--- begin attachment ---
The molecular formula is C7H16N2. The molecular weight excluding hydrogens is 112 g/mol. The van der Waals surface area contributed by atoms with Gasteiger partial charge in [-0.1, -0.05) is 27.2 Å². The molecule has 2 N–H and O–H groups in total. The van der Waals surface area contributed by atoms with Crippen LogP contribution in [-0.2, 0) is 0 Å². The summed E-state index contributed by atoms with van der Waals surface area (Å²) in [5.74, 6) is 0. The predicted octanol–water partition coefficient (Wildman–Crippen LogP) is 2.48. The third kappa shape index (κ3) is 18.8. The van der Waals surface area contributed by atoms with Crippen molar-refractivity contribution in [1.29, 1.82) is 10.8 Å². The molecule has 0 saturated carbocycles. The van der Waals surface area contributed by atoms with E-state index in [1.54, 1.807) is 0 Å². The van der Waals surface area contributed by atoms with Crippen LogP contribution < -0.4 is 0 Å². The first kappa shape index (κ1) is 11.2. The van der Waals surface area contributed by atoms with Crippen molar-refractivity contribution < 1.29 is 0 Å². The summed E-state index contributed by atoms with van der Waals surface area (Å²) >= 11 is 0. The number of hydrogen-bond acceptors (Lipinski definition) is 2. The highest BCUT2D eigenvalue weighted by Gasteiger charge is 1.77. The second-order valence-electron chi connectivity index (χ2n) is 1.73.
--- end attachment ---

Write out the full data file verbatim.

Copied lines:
The molecular formula is C7H16N2. The molecular weight excluding hydrogens is 112 g/mol. The van der Waals surface area contributed by atoms with Gasteiger partial charge in [-0.1, -0.05) is 27.2 Å². The molecule has 2 N–H and O–H groups in total. The van der Waals surface area contributed by atoms with Crippen LogP contribution in [-0.2, 0) is 0 Å². The summed E-state index contributed by atoms with van der Waals surface area (Å²) in [5.74, 6) is 0. The predicted octanol–water partition coefficient (Wildman–Crippen LogP) is 2.48. The third kappa shape index (κ3) is 18.8. The van der Waals surface area contributed by atoms with Crippen molar-refractivity contribution in [1.29, 1.82) is 10.8 Å². The molecule has 0 saturated carbocycles. The van der Waals surface area contributed by atoms with E-state index in [1.54, 1.807) is 0 Å². The van der Waals surface area contributed by atoms with Crippen LogP contribution < -0.4 is 0 Å². The first kappa shape index (κ1) is 11.2. The van der Waals surface area contributed by atoms with Crippen molar-refractivity contribution < 1.29 is 0 Å². The summed E-state index contributed by atoms with van der Waals surface area (Å²) >= 11 is 0. The number of hydrogen-bond acceptors (Lipinski definition) is 2. The highest BCUT2D eigenvalue weighted by Gasteiger charge is 1.77. The second-order valence-electron chi connectivity index (χ2n) is 1.73.